Natural Course of Restless Legs syndrome/Willis-Ekbom Disease: Long-Term Observation of a Large Clinical Cohort

Sleep Med. 2015 Oct;16(10):1252-8. doi: 10.1016/j.sleep.2015.05.028. Epub 2015 Jul 20.


Objective: Although restless legs syndrome (RLS)/Willis-Ekbom disease (WED) is a common neurological disorder, data on the long-term course and management of the disease are scarce. The aim of the current study was to extend the knowledge on the long-term clinical course and treatment outcome of RLS/WED.

Methods: In this retrospective analysis, we performed a chart review of consecutive visits of 160 patients with definite RLS/WED from the RLS/WED database of the Innsbruck Medical University.

Results: A total of 160 patients (58.8% female, aged 58.9 years, range 21.5-86.8 years) met inclusion criteria of two or more visits during a follow-up of at least five years. The duration of the observational period was 8.1 ± 2.9 years. During the observational period, the percentage of treated patients increased (first vs last visit: 67.5% vs 77.5%). Of the patients, 59.4% had one or more switches of medication. Overall the RLS/WED severity, evaluated using a combined severity score (CSS) ranging from 1 to 5, decreased between the first and last visits (median [range], first visit: 3 [1-5] vs last visit 2.5 [1-5]; p <0.001). Symptoms improved in 55.0% of patients, worsened in 10.6%, and remained unchanged in 34.4% during the observational period. Augmentation of RLS/WED occurred in 42 patients (13/42 as the presenting cause; 29/42 occurring during treatment after 4.1 years). The annual rate of augmentation for subjects on dopaminergic medication was 8.1%.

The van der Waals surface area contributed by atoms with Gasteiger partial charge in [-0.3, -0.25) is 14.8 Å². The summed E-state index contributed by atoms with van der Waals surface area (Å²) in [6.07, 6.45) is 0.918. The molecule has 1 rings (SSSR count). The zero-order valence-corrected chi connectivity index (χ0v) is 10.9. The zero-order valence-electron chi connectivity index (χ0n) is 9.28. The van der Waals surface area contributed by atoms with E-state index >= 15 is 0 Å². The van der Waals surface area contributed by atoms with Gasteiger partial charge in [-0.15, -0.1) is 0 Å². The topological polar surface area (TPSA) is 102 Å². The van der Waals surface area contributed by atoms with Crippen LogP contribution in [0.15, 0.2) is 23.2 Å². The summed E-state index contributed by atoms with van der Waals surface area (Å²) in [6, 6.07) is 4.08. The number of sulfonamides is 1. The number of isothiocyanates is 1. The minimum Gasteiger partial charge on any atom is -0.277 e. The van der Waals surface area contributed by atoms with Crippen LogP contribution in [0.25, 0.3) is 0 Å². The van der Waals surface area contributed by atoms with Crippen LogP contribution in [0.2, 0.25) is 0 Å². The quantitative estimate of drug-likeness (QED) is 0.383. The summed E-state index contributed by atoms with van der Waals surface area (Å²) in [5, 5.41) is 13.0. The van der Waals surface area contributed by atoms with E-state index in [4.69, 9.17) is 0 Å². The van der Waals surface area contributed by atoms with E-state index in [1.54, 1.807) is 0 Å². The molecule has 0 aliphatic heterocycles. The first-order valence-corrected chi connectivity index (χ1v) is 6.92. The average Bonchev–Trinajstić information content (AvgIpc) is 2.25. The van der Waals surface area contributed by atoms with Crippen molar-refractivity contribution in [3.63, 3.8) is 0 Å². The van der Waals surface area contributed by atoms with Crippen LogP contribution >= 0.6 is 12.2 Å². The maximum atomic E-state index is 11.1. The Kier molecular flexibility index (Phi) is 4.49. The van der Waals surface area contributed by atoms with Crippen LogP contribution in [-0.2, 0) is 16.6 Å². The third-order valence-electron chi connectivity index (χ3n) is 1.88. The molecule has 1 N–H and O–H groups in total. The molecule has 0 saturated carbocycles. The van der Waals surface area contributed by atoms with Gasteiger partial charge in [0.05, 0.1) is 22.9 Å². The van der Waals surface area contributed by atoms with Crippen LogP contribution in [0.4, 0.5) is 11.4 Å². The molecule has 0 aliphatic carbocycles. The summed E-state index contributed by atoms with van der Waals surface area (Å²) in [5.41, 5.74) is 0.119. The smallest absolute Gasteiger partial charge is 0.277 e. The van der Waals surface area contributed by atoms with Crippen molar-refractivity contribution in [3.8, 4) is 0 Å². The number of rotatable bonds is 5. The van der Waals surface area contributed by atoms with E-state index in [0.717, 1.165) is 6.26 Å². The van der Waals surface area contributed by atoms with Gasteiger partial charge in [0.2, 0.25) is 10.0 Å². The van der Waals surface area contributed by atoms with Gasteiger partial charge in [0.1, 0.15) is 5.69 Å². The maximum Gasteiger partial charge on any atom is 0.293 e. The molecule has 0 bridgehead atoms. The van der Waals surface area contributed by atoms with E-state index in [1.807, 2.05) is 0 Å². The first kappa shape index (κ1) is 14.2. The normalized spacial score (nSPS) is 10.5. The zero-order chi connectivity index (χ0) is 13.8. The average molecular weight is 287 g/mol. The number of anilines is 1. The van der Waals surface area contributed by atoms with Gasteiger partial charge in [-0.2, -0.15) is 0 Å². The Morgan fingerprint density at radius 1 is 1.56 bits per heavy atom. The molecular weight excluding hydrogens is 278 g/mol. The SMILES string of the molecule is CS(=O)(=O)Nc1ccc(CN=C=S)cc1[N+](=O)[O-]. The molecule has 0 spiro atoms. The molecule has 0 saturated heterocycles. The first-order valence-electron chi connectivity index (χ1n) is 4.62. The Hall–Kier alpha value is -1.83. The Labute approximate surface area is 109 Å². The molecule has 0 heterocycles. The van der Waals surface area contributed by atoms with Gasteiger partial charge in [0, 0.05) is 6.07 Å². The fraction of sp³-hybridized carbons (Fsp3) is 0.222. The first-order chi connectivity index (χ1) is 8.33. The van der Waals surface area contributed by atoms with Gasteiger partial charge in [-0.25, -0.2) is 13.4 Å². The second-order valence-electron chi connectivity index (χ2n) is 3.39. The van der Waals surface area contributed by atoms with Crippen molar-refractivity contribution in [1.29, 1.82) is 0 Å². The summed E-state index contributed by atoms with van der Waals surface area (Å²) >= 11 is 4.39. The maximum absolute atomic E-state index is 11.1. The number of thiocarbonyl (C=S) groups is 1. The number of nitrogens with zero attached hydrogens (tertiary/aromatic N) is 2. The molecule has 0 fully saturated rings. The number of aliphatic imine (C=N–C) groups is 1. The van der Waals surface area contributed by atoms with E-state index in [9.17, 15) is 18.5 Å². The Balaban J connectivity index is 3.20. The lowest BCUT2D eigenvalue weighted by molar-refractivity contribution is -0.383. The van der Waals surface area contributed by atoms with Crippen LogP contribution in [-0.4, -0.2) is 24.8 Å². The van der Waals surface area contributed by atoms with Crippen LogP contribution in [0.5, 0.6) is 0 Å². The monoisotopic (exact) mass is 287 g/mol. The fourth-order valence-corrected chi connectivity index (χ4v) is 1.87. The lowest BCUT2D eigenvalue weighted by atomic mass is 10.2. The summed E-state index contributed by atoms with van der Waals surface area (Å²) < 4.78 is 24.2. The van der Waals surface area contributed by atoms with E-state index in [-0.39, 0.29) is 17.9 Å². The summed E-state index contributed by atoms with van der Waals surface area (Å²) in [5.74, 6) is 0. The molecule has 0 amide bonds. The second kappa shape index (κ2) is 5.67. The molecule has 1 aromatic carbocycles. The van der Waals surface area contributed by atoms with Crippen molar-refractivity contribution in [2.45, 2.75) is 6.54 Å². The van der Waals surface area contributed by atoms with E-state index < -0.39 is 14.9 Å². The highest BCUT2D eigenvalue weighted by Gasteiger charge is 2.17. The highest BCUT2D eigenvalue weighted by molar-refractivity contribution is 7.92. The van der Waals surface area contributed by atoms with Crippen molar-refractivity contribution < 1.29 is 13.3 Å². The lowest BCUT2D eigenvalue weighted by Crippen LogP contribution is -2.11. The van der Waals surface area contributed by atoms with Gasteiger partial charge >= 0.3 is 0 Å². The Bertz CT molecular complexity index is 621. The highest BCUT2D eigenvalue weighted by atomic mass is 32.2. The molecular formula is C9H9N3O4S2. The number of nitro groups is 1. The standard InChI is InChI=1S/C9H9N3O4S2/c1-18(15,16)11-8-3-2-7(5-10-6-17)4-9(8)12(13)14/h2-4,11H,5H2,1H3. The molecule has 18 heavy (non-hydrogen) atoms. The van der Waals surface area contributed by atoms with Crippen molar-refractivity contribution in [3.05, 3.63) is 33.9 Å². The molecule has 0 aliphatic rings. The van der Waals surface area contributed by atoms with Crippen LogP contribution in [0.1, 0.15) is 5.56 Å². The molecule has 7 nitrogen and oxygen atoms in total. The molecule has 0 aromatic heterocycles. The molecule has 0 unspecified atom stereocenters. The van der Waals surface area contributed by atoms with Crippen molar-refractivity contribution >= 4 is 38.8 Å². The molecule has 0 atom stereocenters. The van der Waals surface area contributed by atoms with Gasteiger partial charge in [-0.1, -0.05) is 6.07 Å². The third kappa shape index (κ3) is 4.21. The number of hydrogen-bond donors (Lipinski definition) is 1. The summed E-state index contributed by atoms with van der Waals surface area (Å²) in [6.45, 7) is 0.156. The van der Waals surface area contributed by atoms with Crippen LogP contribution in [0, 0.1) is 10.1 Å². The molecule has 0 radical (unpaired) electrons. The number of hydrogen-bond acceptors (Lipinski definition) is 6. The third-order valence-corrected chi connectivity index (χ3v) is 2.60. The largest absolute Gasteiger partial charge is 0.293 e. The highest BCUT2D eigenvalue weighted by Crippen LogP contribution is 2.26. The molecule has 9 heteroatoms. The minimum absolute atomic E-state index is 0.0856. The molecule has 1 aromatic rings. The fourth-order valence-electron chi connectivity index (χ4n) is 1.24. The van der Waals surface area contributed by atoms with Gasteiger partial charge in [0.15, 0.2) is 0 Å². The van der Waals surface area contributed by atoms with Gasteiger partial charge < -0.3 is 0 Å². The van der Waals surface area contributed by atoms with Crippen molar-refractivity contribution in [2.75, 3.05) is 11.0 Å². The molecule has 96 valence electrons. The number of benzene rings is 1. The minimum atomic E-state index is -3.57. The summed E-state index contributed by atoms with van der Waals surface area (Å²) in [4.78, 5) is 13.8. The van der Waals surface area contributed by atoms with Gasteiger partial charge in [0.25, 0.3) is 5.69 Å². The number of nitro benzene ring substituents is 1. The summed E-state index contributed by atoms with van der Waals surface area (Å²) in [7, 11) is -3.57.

Conclusions: Our data suggest that, with the possibility of regular treatment adjustments, RLS/WED remains treatable in the majority of patients over years. Nevertheless, in this study, despite the overall decreased severity, RLS symptoms remained unchanged or worsened in 45% of the patients during the observational period.

Keywords: Augmentation; Follow-up; Neurology; Pharmacotherapy.

Publication types

  • Research Support, Non-U.S. Gov't

MeSH terms

  • Adult
  • Aged
  • Aged, 80 and over
  • Disease Progression
  • Dopamine Agents / therapeutic use
  • Female
  • Humans
  • Male
  • Middle Aged
  • Restless Legs Syndrome / drug therapy*
  • Restless Legs Syndrome / physiopathology
  • Retrospective Studies
  • Severity of Illness Index
  • Treatment Outcome
  • Young Adult


  • Dopamine Agents